Kossuth County Advance from Algona, Iowa on November 24, 1938 · Page 6
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Kossuth County Advance from Algona, Iowa · Page 6

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Algona, Iowa
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Thursday, November 24, 1938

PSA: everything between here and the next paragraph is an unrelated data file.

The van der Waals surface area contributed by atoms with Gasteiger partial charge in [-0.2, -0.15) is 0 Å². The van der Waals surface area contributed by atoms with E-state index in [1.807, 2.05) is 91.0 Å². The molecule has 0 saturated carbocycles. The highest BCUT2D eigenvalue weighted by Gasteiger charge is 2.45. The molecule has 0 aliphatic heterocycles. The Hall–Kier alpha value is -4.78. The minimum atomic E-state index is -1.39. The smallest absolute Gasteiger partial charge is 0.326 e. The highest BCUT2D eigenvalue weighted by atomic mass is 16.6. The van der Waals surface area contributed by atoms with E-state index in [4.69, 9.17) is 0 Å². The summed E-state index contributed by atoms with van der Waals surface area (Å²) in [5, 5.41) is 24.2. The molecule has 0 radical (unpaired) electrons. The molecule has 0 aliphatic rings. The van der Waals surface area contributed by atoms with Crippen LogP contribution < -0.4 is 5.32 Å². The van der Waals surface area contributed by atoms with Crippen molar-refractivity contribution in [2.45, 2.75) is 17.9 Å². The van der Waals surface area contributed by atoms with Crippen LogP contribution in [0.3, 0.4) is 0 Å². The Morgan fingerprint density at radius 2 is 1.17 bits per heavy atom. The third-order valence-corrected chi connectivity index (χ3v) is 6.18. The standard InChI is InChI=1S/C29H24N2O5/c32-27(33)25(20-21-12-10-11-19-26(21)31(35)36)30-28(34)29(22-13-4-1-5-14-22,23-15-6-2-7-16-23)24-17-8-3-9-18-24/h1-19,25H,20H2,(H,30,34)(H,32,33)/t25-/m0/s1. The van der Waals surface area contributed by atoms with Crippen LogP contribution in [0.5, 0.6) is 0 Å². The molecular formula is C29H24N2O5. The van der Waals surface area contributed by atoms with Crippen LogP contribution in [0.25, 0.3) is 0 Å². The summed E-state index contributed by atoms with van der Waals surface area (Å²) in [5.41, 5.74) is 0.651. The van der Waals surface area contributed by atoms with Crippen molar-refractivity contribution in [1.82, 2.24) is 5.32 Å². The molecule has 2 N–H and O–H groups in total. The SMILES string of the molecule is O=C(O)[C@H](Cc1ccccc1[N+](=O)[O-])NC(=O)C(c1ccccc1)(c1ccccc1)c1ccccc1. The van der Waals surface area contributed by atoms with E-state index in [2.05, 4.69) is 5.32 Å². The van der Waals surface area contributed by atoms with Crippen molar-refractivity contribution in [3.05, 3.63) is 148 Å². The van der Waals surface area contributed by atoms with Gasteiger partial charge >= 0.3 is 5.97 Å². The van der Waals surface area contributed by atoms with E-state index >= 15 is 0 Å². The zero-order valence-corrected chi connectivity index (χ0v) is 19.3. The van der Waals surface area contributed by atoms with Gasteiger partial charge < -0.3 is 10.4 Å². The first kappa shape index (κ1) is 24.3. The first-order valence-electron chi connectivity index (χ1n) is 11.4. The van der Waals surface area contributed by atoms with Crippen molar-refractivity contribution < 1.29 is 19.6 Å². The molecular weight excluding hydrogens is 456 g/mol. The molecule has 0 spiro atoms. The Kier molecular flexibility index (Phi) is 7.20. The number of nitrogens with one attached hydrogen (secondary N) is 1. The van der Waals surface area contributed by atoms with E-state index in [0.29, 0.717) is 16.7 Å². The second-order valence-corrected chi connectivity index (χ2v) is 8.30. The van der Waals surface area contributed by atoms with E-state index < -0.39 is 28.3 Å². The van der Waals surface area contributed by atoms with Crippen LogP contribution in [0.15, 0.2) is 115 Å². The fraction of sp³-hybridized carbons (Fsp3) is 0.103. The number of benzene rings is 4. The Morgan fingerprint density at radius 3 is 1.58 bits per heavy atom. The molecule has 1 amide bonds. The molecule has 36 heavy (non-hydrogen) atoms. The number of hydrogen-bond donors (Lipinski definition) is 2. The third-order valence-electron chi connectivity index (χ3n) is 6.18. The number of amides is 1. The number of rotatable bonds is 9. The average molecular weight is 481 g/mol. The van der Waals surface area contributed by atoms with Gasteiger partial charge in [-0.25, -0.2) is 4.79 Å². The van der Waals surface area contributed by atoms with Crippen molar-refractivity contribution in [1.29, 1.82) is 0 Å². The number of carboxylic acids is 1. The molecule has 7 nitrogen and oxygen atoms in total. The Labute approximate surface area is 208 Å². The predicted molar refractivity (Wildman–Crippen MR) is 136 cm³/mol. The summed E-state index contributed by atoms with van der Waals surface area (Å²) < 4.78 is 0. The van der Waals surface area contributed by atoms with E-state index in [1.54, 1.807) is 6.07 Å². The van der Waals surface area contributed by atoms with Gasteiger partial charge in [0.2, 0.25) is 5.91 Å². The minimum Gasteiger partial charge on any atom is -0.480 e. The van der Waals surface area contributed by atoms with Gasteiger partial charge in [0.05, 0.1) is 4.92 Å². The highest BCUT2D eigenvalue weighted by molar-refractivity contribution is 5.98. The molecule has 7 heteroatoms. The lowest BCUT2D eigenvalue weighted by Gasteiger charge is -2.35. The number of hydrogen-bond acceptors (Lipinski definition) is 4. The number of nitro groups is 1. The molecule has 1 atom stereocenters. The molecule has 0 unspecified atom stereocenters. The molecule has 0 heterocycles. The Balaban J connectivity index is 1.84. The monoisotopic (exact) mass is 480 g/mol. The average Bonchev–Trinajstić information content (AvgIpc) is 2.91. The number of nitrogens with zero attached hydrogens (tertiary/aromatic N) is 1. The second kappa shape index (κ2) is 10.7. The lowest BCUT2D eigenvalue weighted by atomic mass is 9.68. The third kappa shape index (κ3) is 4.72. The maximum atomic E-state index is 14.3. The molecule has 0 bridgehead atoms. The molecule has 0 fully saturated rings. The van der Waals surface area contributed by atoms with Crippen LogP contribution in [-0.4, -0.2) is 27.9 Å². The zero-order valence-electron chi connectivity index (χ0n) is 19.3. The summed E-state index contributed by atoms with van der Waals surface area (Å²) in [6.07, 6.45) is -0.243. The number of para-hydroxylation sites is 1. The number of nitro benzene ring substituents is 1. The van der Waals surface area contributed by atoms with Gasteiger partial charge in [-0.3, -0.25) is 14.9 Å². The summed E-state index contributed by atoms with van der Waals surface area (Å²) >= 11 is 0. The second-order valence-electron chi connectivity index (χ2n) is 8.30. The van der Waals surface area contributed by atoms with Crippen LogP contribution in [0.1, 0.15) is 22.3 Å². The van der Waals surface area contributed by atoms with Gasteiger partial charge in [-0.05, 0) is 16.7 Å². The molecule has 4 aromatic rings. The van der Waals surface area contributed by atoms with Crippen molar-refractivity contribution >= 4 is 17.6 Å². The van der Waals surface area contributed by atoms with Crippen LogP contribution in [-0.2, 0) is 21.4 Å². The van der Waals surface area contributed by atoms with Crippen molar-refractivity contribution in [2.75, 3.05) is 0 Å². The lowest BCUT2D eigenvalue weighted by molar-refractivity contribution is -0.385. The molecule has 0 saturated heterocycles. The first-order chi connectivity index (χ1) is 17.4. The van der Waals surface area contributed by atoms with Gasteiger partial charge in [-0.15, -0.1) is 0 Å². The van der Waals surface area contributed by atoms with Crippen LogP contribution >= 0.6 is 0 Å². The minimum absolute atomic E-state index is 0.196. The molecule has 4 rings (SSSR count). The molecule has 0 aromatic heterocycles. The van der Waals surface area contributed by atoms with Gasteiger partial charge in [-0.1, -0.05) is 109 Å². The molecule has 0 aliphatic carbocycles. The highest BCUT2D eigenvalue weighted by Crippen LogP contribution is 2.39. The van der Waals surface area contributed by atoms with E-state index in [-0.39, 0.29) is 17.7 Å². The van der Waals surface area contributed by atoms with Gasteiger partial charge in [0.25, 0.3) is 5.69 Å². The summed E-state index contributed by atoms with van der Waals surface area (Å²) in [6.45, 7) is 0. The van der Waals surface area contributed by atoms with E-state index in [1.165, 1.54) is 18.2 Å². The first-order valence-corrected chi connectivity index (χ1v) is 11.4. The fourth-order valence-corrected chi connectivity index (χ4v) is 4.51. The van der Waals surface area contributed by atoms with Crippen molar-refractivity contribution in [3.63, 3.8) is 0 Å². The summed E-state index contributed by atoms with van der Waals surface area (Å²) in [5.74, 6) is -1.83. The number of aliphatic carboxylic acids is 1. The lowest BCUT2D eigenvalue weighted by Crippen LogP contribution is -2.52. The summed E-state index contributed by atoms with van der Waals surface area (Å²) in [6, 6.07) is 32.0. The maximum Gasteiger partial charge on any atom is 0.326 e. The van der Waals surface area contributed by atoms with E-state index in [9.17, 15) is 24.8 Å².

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EDITORIAL PAGE (Jxmnfs MATTER DH. Alsona * T13RM3 OF SUBSCRIPTION n » and bordering postoffices at Armstrong:, Bode, BrIU, IPMffalo y , , , Center, Corwlth, Cylinder, Elmore, Hard Hutehins, I,!vermore, Ottoson, Rake, Ringsted, "' Stilson, West Bend, and Woden, Rodman, year l-Advanct and Upper Des Moines both to (11.60 address^ (U any postofflce In Kossuth county or any neighboring postofflce named year $2.60 »-Advance alone to all other postofrioes year $2.60. «—Advance and Upper -Des Moines both to same address at all poatofflces not excepted In No. 1, year $4.00 Wallaces' Farmer and the Vote in Kossuth Wallaces' Farmer reports on its state pre- the purely rural farmers of Iowa needed tho town-rural majorities In Kossuth to help save them from themselves! Look for a Big Political Year in 1939 The upsetting election returns—for democrats—have naturally given rise to much speculation about their effect on the president's future course. One thing seems sure: Mr. Roosevelt is not going to have his own way in anywhere near '.he degree of the last few years. There Is an undeniable split in .the democratic leadership, and with the next presidential choice only two years away the split has now got to come to a head. As has been the case for more than a year, the big question is, Will the president seek a third term? No one knows the answer, and this probably includes Mr. Roosevelt himself. In responsible election survey as compared with the actual ' Quarters there is belief that he does not intend unofficial returns as follows: Wallaces' Farmer and Iowa Homestead was naturally pleased to have its survey on the farm vote in the Iowa election check so closely with the actual results. A tally of the purely rural townships in Iowa . . . shows that Ju-oschel got 52 per cent of the Iowa farm vote and Gillette 56 per cent . . . Farmers, noting that rural Iowa gave majorities to New Deal candidates, will naturally ask why Gillette just barely squeezed through, why Kraschel was beaten, and why New Deal candidates generally lost. The reason was given in our issue of November 5, when we said: "The battle turns on the question of whether the small towns or the farmers get the most voters out next Tuesday." Actually the small towns turned out better HODGEPODGE Webster—A stew of various In- grcdlonts; a mixture. than did the farmers Iowa farmers were beaten by the small towns'in many contests on November S because the -small-town residents got out and voted and because too many farm people stayed home. The Wallaces' Farmer survey had indicated that Kraschel would get 54 per cent of the vote in the purely rural townships. This was two per cent more than he actually got. The survey indicated that Gillette would get 60 pel- cent, but he actually got four per cent less. Let us examine the figures, as far as Kossuth county is concerned, with reference to Wallaces' Farmer's recent claim that town people, jealous of farmers, vote against them. In Kossuth, as probably in the rest of Iowa, the small towns do not vote as units. Their votes are merged in the votes of the townships in which they are respectively situated. Thus it is not possible to separate the town vote from the purely rural vote. In this county such is the case as regards the vote in the townships where are located Swea City, Ledyard, Lakota, Bancroft, Fenton, Lone Rock, Hurt, Titonka, Wesley, Whittemore and Lu .Verne. But there is another way to get at it. Where the vote in such precincts is overwhelmingly ?n favor of the candidates supported by the purely rural townships it is plain that the town votes agreed with the purely rural vote, for the rural vote in these precincts is not large enough to govern the results. This seems'to have been pretty much ths case in Kossuth. The outstanding example is Greenwood township, containing the town of Bancroft, Greenwood went 471 for Gillette, 159 for Dickinson: 452 for Kraschel, 175 for Wilson. Wesley and Whittemore townships, containing the towns of the same names, are other leading examples. Every other town-rural precinct except Swea. City went for Gillette. Only at Lakota, in Ledyard township, and at Lone Rock were the votes close. Kraschel was less fortunate in these-other town-rural precincts, carrying only Buffalo (by three votes), Fenton, Lone Rock, and Lu Verne. Burt went democratic on Gillette, but gave a 7-vote majority against Kraschel. The only town-rural precinct which went republican on both senator and governor was Swea City. It remains to consider to run. He may, however, be compelled to ru uy circumstances, The president is naturally anxious to se hie aims carried forward by the next adminis i ration. But there is the split just mentioned to consider, and, secondly, where is the man who can command the support that he can himself? The president could doubtless renorninate himself against all opposition. Signs are growing that he will not be strong enough to compel nomination of anyone wedded to his ideas. But if once the "tory" wing of his own party gets control his policies will go to pot. The "tories," however, know that they could not win without Roosevelt's support The likely thing, therefore, is an attempt to nominate a compromise candidate. But will that satisfy the president? From his record, one would not say so. Yet if it does not, the only alternative will be to rnu -himself. Could the president he reelected? Current polls indicate that his popularity is still above 50 per cent. But he has slipped in the last two years. The polls are based on approval of his record to date. What would happen if anti- third term prejudice were to be aroused? There is high reason for grave doubt that in such event the president could make the grade. The republican party is again a fighting party, and ihe current trend is away from the administration. If the republicans can find a* big enough man for 1940, they have a chance to win, even against Roosevelt. The struggle over democratic leadership looking towards 1940 will provide high political drama in the next few months. With congress again functioning as an Independent arm of the government, with revolt in the domocratic party, with a man of Mr. Roosevelt's temperament in the presidency, and with 1940 just around the corner, 1939 seems .destined to go down in history as marking a. political epoch. Here's a contribution, bigolly: "PROBABLY ONE of the severest blows to the pride, judgment or reactions of the Hodge-Pbdger was the decision of the Ap- •pellate division of the Supreme Court of California which ruled that a judge has no right to sentence a woman for appearing in court clad in slacks. We sympathize deeply with the unfortunate editor of this column who seems to be waging a losing battle ngalnst the forces of progress — or something like that. We had hoped that the judge who sentenced the 28-year-old kindergarten teacher to five days In jail for contempt of court — appearing before him in the unconventional attire of pants —wouldo 'make it stick. 1 But now the young teacher is free and will probably poison the minds of five and six-year-old youngsters by teaching them that when they grow up to be 'great big girls' they can wear slacks too. Alas, the world moves forward and poor Hodge-Podger is left hopelessly in the rear of the March of Progress. With the law on their side, there's no telling where the fair sex will go to from here." All of which proves absolutely nothing! The supreme court of the "great and screwy s'tate of California" never saw the young lady in what newspapers described as a "tight-fitting sweater," and the presiding judge termed ''a tight-fitting pair of pants, commonly callefl slacks." i . .; The supreme court could have no real mowledge of the disrupting effect of tight- fitting sweaters and pants on the judge, the ury, and even the court attaches. It's cruel and inhuman treatment on the part of that gal o subject the court to such diverting paths rom the great moral duty of interpreting dry •ourt procedure. Maybe F. D. R.'s contention about some supreme court members is right fter all—they certainly are getting awfully Id! • * * • • MOVIES By T, H. C. IOWA COMKS OF AGE— My idea for the Iowa conservation commission Is that it should have "spent a few thousand additional dollars and secured the assistance of Pare Lorena in the initial motion picture effort entitled Iowa Comes of Age. While the presentation of the history is wall ordered, well photographed, anil well rendered (the 'announcer's voice is remarkably clear and earn- T, B. Robertson Prod. Co., Pet. Corp,, ga«, oil- 383.S8 •<'•• Jll- ., v f V( , , ,' ':,.' t *' '- N ° V BMBB», J Blind Prod. Co., n Oil Ref Co., gfle, St. P. & P. Ky, mdse, lowii mdac. Shell Johns oil C. M. frei Socon oil West Mall mds Remit Kenmdy & -Parsons, mds Botsfo-d Lmbr. Co., mdse. F. S. Norton & Son, mdse. 46.91 -1491 234,32 ht ^ • 483.19 Oil Co., lub. 227.41 12.51 85.01 :ton Rand, mdse, __"' 1.02 llec. Sup. Co. ( mdse. Iron Range Co., est, though he does stutter onc'e, j^ -p Timely Topics R. R. Roberts, of the Britt News-Tribune, lias heard talk thatstate liquor store employes will lose their jobs when the G. O. P. takes over the -statehouse, but he deprecates the idea. John Barleycorn, he declares, is the democrats' ,baby, so let them continue to nurse the Algona vote, wholly urban. Gillette received 844 votes; Dickinson. 1202. But since Dickinson was a local candidate, it would hardly be fair to conclude that the vote was merely against the farmers. Kraschel's vote was 789 against 1230 for Wilson. The heavy Wilson majority was in part a reflection of the general reaction throughout the state against Kraschel; for the lest it was nothing more or less than the town's traditional republicanism, not an iota of it conscious antagonism to farmers. Now add to the foregoing these further facts: In the county at large Gillette got 62. per cent plus of the vote; Kraschel, 57 per cen plus. Leaving out the purely rural townships that Ls, taking only Algona and the townshipt containing towns, Gillette got 55.0 per cen plus of the vote; Kraschel, 51 per cent plus Taking the rural townships alone, Gillette go 72.9 per cent plus of the vote; Kraschel, 57 pel cent plus. Wallaces' Farmer has assumed that votes against Gillette and Kraschel, or either them, were votes against the best interests o. farmers. That assumption is subject to large question, but it is not debated here. The idea is to determine whether, on the basis of Wallaces' Fanner's own assumption, the vote in Kossuth bore out its contention that smal towns, "jealous of farmers," vote against them Readers are left to take the facts herein and arrive at their own conclusions, giving whatever weight is due, in their opinion, to the fac that under the present set-up farmers have had a direct inducement to vote the democratic ticket, while town people have had only an indirect inducement, if any. One final remark, for whatever bearing it may have: Wallaces' Farmer's own figures show (again on the assumption that against Gillette and Kraschel were against farmers) that an astonishing number of the farmers of Iowa, and in purely rural precincts at that, were voting with the small- town voters who, as claimed in the Wallaces Farmer editorial which provoked this debate, side "with the folks who want to make it [the farmer's income] smaller." Forty-four per cent of the farmers In purely rural precincts in, the state who voted dlda't support Gillette,, and 48 per cent didn't support Kraschel. Gillette less than seven per cent from disaster among the simon-pure farmers only; Kraschel, leas than three per cent. Fpr goodness' sake, votes votes him! The Northwood Anchor notes that ministers and laymen attending a recent state Methodist conference at Des Moines were told that the pay of many preachers is below that of men holding WPA jobs. And it's shamefully true. There's one class of the population that really needs well earned pensions. Why did Kossuth deliberately vote down its own son for senator, and that by a majority that would have elected him? That's a puzzler for the Webster City Freeman and many other ouservers throughout the state, Well, there might he some guessing about that, but after all it would be guessing. The best surface reason seems to be that this county is now definitely democratic. The word from Washington is that congress will write its own farm bill this time; "not Wallace and his boys, not any one farm organization." Well, so be it, and anyhow it's good to see that the country is likely to have a real congress again, not a set of rubber- itampers. It was high time for the change. Dan W. Turner was bumped off with only a term as governor, and now Nels G. Kraschel, who helped with the bumping, knows how it feels. They ought to get together and compare -sentiments on the .inconstancy of voters. With Shakespeare they could exclaim: "Blow, blow, thou winter wind! Thou art not so unkind as man's ingratitude!" The Knoxville Journal, one of the ablest and most consistently republican newspapers in the state, notes that every highway is now congested with job-hunters heading for Des Moines. Agreeing with many other commentators, the Journal deprecates the spectacle. If the incoming officials are as high-minded as they have given themselves out to be, they will not imitate the democratic state patronage HOWEYEB, SPEAKING OF teachers, there's omething the Algona teachers should know— nd that is they are not fooling Algona merch- nts a bit with their purchases out of town, 'hese teachers might find inore sympathy for heir pension scheme, and maybe less criticism f their new contracts next spring, if they give he Algona merchants who pay their salary a reek. Last week-end a fur coat, laid away for an Algona teacher, was put back in stock in Algona. The teacher is wearing one from the big town. This merchant isn't making a secret of it, and the whole State street knows the facts. And that is only one, and not the worst either, of similar tricks played for several years. Spencer has a teaching contract clause requiring purchases in Spencer, The criticism does not apply to all teaches—but all will' probably suffer if State streeters really get worked up about the matter. Remember, there are two sides to the argument, and the one who pays the salary usually has the last and fatal word. * • * • • AM) NEWSPAPERS TOO do not fully appreciate the home-made printed placards advertising school events af,ter printing free news stories about the same events. Algonians feel that business is tough enough without paying taxes for competitive projects. ***** A REMARKABLE POKER hand was report ed last week. This week there is one for Rip ley, believe it or not! The same group wa which should have been corrected), the production lacks "class" and is too long. Promotional or educational motion' pictures of this type are exceedingly difficult to produce, and there is such a multitude of minor directoral obstacles, that If they are not artistically and skilfully assembled the net result is a rather egotistic portrayal of natural and commercial resources resembling an advertising "blurb" rather than pictorial beauty. Pare Lorenz has pointed the way in two governmental efforts, The Plow and The River, and instead of ignoring the excellent character of his productions, the conservation commission should have taken Pare to its maternal bosom and copied closely the general style and outline of his technique. Iowa Comes of Age tries to cover its subject too minutely, 'too much in detail, and the Introduction of actors in the first reel -detracts from the whole. The ent're historical sequence could have been portrayed In fleeting fade-outs, covering the pioneer period in a few minutes and centering more on the subsequent progress of the state on its fine pictorial advantages. The north-eastern part of state, where most of the scenic >eauty of Iowa is found, was much neglected, except in the eai'i- er sequences, which, howwer, were marred by the introduction of historical characters. So Iowa Comes of Age will suffice for local consumption, but it is hardly a picture for interstate traffic, which, I think, is unfortunate. Iowa could have shown the way to a series of artistic state motion pictures of a . similar ture, but the way the thing started we may expect Nebraska to 161.83 2.50 11.04 12.33 .36 Kohl I aas & Spilles, mdse. 14.10 Pratt iJaing G. F. Cresc slgi Tonl Skellj N. W. Elec, Co., mdse. — James, mdse. & Muckey, mdse. _- 29.63 6.18 1.97 1.02 10.40 fiell Tel. Co., serv.- 17.41 Towne, mdse. > Union Elec, Co., j 'rank!, gas Oil Co., gas Mlro Fie* j. W, Neville,: .Jfldae. ...*_ 2.50 2.45 3.06 70.00 43.12 43.89 40.81 43.12 Adah Thorr.e Wood Works, rep. Algona Greenhouse, mdse. Algoim Laundry, laundry H. Wj Post, freight .. WATER FUND Harry Frank Laura Barton, salary flO.10 25.50 12.30 16.43 65.00 Ostrum, .salary 65.00 Mitchell, salary — 55.00 Earl Bowman, labor 52.80 Dick Helmers, lahor 25.40 Rynei Helmers, labor Vernej Scobba, labor Don Palmer, labor Buffalo Meter Co., mdse- Geo. II. Snell Co., mdse.— Muellur Co., mdse. Leigh ;on Sup. Co., mdse— H. W. Post, freight 26.78 22.28 6.30 67.12 6.06 2.82 58.91 1.83 2.02 4.81 from tav Ham and emphasize its freedom burdens, California its Eggs trend, and other States their equally unimportant social problems. What we really want more Art and less Reality. 'Says Groucho Marx, in -Room Service, to the small town boy who has come to the big city to seek his fortune, "Go back fireside." To which the __„ ._ plies, "But I haven't any fireside. "What, no fireside!" Groucho, "How do you president's talks?" to jour boy re- counters hear the record. Commenting on the election returns, Mrs. Koosevelt said she thought it a good thing that the republicans would be stronger in congress. She added that the dominant party in the government always needs the corrective influence of a strong minority. That's good sense, and the American people think all the better of the First Lady because she openly acknewledges it instead of getting off some partisan drivel. Opinions of Editors playing penny-ante Saturday night. A roya flush in clubs (the same suit) was dealt by the same dealer in the same seven-card stuc game to a player who sat in the same chai and position as the lucky one the preceding week. However, it was not the same person Out against this royal flush was a qu« high straight, a live-high straight, and flush, and he got a real play. The chances fo a royal flush are about one in a million and i half, or thereabouts. a queen Kossuth County and "Dick." Hampton Chronicle—Dickinson made a good run all by himself over the state, and it is too bad that he was not elected. He loses in the race to Senator Gillette by a little over 2,000 votes, but the returns show that h<3 lost his home county of Kossuth by a vote just about exactly the number in which he was defeated. It looks like Kossuth was not looking for honor or prestige—and it didn't get any! Here's Movie Tkat Backfired. Northwood Anchor—When the motion picture, "Boys Town," was made it was hoped that the resulting publicity would be of great help to the institution. Father Flanagan its fiead, is disappointed. Instead of increasing contributions to the home, the film has caused donations to fall to a new low and applicants for admission have reached a new high Father Flanagan received only $5,000 for the film rights. He believes that one explanation of the disappointing results 19 that the film portrayed him as a financial wizard who could pick hundreds of thousands of dollars out of bin air. REPUBLICAN NEWSPAPERS and leaders are taking an encouraging view of the political changes to be made in the state set-up. Instead of counting how many men they can put in office they are counting bow many positions can be eliminated. The taxpayer hopes the attitude Is sincere and will be maintained. • * • * • ONE STATE DEPARTMENT in which the public has confidence, and perhaps the only one, is the highway patrol. This was established by the late Mrs. Alex Miller on a 'inert basis, and should be continued that way. In fact, it was reported, Mrs. Miller rode roughshod over democratic chairmen to appoint good men, whether "approved" or not. ***** PROPAGANDA MILLS are being furnished with an enormous quantity of material by Nazi persecution of Jews and Catholics, and by Fascist decrees against the Jews and "misunderstandings" with the Vatican. This mad world is rushing, to war, and the United States is no longer holding back. England and France are preparing feverishly. The hymns of hate are swelling, and in this country the seeds have been planted and the ground is being tilled. When war comes, sooner or later, England, France, the United States, and smaller democracies will be lined up against Germany, Italy, Japan, and fascist states. The democracies will win, but at a terrible cost, and may lay the foundation for a future war in- another Versailles treaty. ***** A NEW FLAG WAS broken Into service at ihe courthouse recently. The former flag had taken such a beating from winds and rains that it was badly frayed. ***** LET'S SEE, wasn't all the trouble in Czechoslovakia over a German minority? What about the Jewish minority la Germany? —D, E, p. Says Charles Butterworth, in Thanks for the Memory, to Roscoe Karns: "I hate a bitter woman." Replies Roscoe, "I bitter woman once." Which just about sums up the minor movie activities of-, last week. •For people who "just can't stand" the Marx Brothers, Room Service is routine stuff, with the possible exception of a good deal of apparent "cutting" by the censors. This" is the kind of censorship I object to most. After all' about the worst thing you can say about the Marx brothers is that their humor te of the gutter or low-brow variety. But it is just that kind rather innocuous stuff that the censor delight in attacking. But certain ly a picture like Room Service i infinitely better than a tiresome useless, and utterly asinine thiiif like Thanks for the Memory, star ring Bob Hope and Shirley Ross If there is anything about thi picture that is uplifting, anything that is commendable from th standpoint of morals, I fail to set it. It shows the worst side of mar ried life, and can do more harm U the holy state of matrimony (one of our honored and respected hu man institutions, in case you don 1 know) than a hundred Marx bro thers. There isn't a single thing to re commend the production. The act p g v, « terrlble - I never did thinl Bob Hope could act for sour apples The plot is hackneyed, the who'e show a mess. Utterly wasted too ° "\ y fvavorites - men whi get better parts— Otto Krueger," Charles ButterworHi Roscoe Karns, and others CITY BILLS Hall with the regular session nd ^ U the c °u»c s ent. The minutes of the last ineet- ng were read and approved AproprSating ordinance No 487 was passed. ' ' APP. ORDINANCE 487 • ELECTRIC FUND Leo Belloqk, salary __ $ P. C. Dailey, salary .. "* F. C. Dailey, labor ____" Tom Halpin, salary ._../ Walter Gorman, salary . H. E .Stepaeiwon ' , . Stepaeiwon, salary. 67 5 65 0 42.50 70.00 Adah Carlson, salary Bertha E. Johnson, labor" Harold Roth, labor Joe Kelly Jr., labor II": ' Wayne Stephenson, labor hester Webb, labor ..." Gen. Elec. Co., tor Gen. Elec. Co., md'se" m<d?e. ^ ** "<*•"- 244.80 166.02 101.00 !•« 7.25 Sup. Co., .7.70 30.71 R'y Express Agcy., ex- preis • SkelW Oil Co.. gas - i. OJ . Thorrie Well, 3rd est. 1500.00 Geo. Holtzbauer, mdse, __ 12.19 | GENERAL FUND H. A. Van Alstyne, salary 61.00 Arthur Moulds, salary .. 55.00 Cecil McGInnis, salary _. 50.00 & Lensing, rent __ 10.42 3.32 A.SplMes, tndae. Foster* Filrft.SOo., indue, .. Lenflliig Groc,, iridae. .i... Jess (Lafchbrobk, Bal. , Elliott SktlHna, -labor Willard GregBon, labor .... Oliver fiakken, lab&r .. G«*rge Gundflr, Iftbof —„ John Helh1ei% labor __.._, Eric Nelson, labor ____.,__ C!. 'M.rSt. P,' &,, P, R'y, freight i.: _l „„ 33.45 Miller Lumber Co,, mdse.. 6.53 Kohlbaos & Spillea, mdse. 793 F. S. Norton & Son, mdse. 142 41 Bo'tsford Lmbr. Co., irtdse. 77.31 Laing & Muckey, mdse. ... 63.30 C, A, Heard, rep. t siflO Kent Motor Co., rep. __,_ e'o? Dutch's Super Serv,., gas_ 21,22 Harris Bros. Sta., gas ___ 14,71 Bert WhHmarsh, labor __ 2500 \Algona U. D. M., printing 6 .'l3 n?? Mrs. CotHnsoh, sal. •-__.! 20100 Dlck Dr. F. E. Sawyer, rent ._ Kossuth Motor Co., mdse. Salary 'son, Sh.7 P J"J ^ :-•• Milwaukee, " '"•'""• Frank FIRE FUND C. C. Wright, salary Algona Fire Co., serv. ___ SEWER FUND Vern Scobba, labor -.\ Dick Helmers, labor Boteford £mbr. Co., mdse. • SWIMMING POOL FUND Thompson Hayward Chem. Co., mdse. - 11,25 Kennedy & Parsons Co., 25.00 13.97 22.50 242.00 3.03 6.10 38.29 mdse. DEPOSIT FUND 28.73 F. K. Farniim et al, refund 25.11 ADAH CARLSON, ___^_ Clty Clerk> November 10, 1938. The City Council met at City Hall in adjourned session, Mayor Specht In chair. The councllmen present were White, Harris, Hawcott & Huenhold. Absent Overmyer and Kohlhaas. The following bills were alowed: ELECTRIC LIGHT FUND o Bellock, salary 70.00 C. Dailey, salary . 7000 Tom Halpin, salary _ 6750 County team Oliver ar Goo. Guilder, labor *~ '' "~" hns has. l a b or " '- "«iiii>ui i/yons, iab or Dick Holmera, labor """ uyner Hclmers, labor Right in the Heart of the Season We're smashing prices to "smithereens"! FRIDAY and SATURDAY Hundreds of Winter Garments reduced to lowei than January Priwl N. W. Bell Tel. Co., serv.- Thls is the chance you've waited for , Vorn Scobba, labor FIRE MAINTENANCE^ c - Wright, salary TWPOSIT r H-lraera, labor"" Vern Scobba, labor "" The meeting was adjour ADAH CARL! TRIMMED & UNTREWMED COATS Many of them samples from high priced groups ^. all of them tremendous values, styles, colors and furs galore FUR TRIMMED COATS Luxurious, expensive fur collars and sleew ] trims . . .vfine heavy wool fabrics. Every coat warmly interlined, j Reduced to UNTRIMMED COATS High colored, soft virgin wool fleeces plaid back materials. Expert styling and tailoring makes them worth dollars more ..: UNTRIMMED COATS Incredible, unbelievable ... but, we're doii it just the same. Offering you one of fjf the snappiest coats in town at this ft unbeatable price • Y GIRLS WINTER COATS Styles and colon too numerous to mention ,| . . . take your choice of the entire stock any size , , . any style .. . 1+ ftO? any color at , ^ \J/O NEW SILK PRESSES Yoii'll want more than two. , . if not, bring a friend. She'll thank you for the, chance.' Every conceivable style, color' and combination U included. Value* to 5.00. 2-1 Boy's » W«nS Special feature style. 4»«iv .212 Men's WOOL JACKETS COKpluCKS sSfeSR* •"—•"My | OW , U!I ' A re da: for two days only. r .,. CORD SLACKS want • now Men's "Sterling SUITS ft O'COATS Maybe you think W» ab- •urd... but, we're ftivln« - you a choice of ton notch styles, fabric* and colon, at the moot unusual low price in year*. It's a "peak- o-tne-season" eutaih , , . at after season price*, O'Coat or Suit 12- Men's Sheep Lined ULSTERS Worth several dollars mow . L «M;* e «